It’s usually easy to determine where you’ll find old asbestos materials. The mineral was long used in steel mills, shipyards, textile plants, oil refineries, power plants, and other places where its use seemed quite logical. Asbestos materials were generally earmarked for their fire- and heat-resistant properties and their durability, so finding them in the above-mentioned places wasn’t a surprise.
However, because asbestos was often used in construction products, it can literally be found just about anywhere. For example, there are many cases of school teachers reporting that they were exposed to asbestos at their place of work as the mineral was often used in floor and ceiling tiles used in an institutional setting and can even be found in old stage curtains in school auditoriums.
In the Pittsburgh area, high amounts of asbestos were found in the rubble from the old Monsour Hospital in Jeannette, PA, recently partially demolished after sitting vacant for more than 10 years.
Reports show that buildings in the hospital complex had asbestos-containing floor tiles throughout and asbestos was found in existing adhesives as well. Asbestos had to be removed before demolition, but according to a report by a local Pittsburgh TV station, Action News 4, crews will need to work an extra month to remove additional asbestos discovered when the walls came down on the main building.
Such stories lead those who worked in that hospital building each day to wonder if they suffered exposure. As the hospital aged, materials such as floor tiles were subject to plenty of wear and tear, and any member of the hospital staff could have been likely to inhale airborne friable asbestos fibers from the floors. The building maintenance staff, perhaps, was the most at risk because they cleaned these floors and other surfaces containing asbestos, meaning their exposure was frequent.
Truly, any building – commercial, industrial, or residential – that was constructed prior to 1980 may include materials containing asbestos. Asbestos was used in hundreds upon hundreds of building products including not only tiles but also:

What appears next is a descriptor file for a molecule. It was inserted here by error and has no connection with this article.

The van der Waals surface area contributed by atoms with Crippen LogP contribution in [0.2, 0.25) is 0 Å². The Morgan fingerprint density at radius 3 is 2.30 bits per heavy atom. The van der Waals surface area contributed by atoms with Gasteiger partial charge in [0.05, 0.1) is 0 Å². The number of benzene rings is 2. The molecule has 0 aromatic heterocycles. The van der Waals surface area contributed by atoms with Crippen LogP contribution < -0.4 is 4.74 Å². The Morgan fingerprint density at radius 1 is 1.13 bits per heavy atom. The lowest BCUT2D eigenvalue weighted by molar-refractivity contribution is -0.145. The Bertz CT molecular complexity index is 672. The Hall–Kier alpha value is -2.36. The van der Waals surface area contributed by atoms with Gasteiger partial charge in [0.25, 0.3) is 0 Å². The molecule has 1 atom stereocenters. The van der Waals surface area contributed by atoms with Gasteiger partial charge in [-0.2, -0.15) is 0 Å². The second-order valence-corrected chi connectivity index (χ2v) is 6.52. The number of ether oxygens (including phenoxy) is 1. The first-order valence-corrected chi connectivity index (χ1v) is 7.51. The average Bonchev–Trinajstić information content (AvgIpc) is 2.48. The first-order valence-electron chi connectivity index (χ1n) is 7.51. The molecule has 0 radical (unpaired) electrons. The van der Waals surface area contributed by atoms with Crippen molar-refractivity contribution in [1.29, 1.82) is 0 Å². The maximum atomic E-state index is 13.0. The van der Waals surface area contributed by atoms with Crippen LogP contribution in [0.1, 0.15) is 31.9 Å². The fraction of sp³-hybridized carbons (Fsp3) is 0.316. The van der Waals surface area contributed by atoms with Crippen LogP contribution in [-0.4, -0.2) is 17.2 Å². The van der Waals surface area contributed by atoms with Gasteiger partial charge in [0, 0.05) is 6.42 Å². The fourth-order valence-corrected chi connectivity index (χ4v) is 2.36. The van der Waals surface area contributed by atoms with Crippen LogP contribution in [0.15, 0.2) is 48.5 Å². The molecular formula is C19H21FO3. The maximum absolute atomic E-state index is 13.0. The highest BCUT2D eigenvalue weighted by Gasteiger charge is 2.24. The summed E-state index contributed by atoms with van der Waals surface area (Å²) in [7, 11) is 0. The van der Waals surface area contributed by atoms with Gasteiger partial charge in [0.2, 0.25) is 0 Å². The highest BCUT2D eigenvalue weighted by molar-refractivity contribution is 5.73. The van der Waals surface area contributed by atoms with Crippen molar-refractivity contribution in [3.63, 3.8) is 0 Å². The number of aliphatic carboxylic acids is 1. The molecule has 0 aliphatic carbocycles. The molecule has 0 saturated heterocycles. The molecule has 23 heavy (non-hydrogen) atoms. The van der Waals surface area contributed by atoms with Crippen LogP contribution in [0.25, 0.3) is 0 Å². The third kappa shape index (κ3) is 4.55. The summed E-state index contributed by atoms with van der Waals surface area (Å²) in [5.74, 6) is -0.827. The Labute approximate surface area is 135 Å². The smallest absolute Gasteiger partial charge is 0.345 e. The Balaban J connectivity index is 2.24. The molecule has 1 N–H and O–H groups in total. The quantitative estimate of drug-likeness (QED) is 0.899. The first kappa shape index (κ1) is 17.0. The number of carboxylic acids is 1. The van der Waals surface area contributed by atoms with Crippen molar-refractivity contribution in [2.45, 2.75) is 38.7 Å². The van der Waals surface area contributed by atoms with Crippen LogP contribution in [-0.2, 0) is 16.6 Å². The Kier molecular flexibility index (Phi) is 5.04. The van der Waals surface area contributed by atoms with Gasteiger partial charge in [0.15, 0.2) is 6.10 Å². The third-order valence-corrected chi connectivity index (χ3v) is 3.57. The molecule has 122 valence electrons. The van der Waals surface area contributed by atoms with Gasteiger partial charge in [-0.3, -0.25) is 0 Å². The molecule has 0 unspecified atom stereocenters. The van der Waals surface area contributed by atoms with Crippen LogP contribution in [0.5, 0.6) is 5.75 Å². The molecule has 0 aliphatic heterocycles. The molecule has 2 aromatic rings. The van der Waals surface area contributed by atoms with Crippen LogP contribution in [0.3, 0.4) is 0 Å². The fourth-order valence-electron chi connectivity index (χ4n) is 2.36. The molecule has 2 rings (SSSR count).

Textured paints and coatings
Shingles and siding
And many others
This is one of the reasons that the demolition of old buildings always presents asbestos-related dangers. If you are not wearing protective gear, you should avoid such sites, even if you’re “just curious”. Airborne asbestos fibers are toxic and could make you sick.
The same is true for renovation projects inside workplaces that are still active. If there’s a chance that asbestos is present, work areas should be sealed off and the work should be done by licensed professionals. If you think your employer is conducting illegal renovations or using unskilled laborers to remove asbestos, you should report them to the proper authorities, most likely your local office of the Environmental Protection Agency (EPA).
You have the right to work in a safe environment, and safe means not being exposed to toxic materials.
If you have been negligently exposed to asbestos on the job – no matter where you work/worked – and are now sick, it’s time to consult with an experienced, local mesothelioma attorney. He/she can determine whether or not you have the right to compensation for your injuries.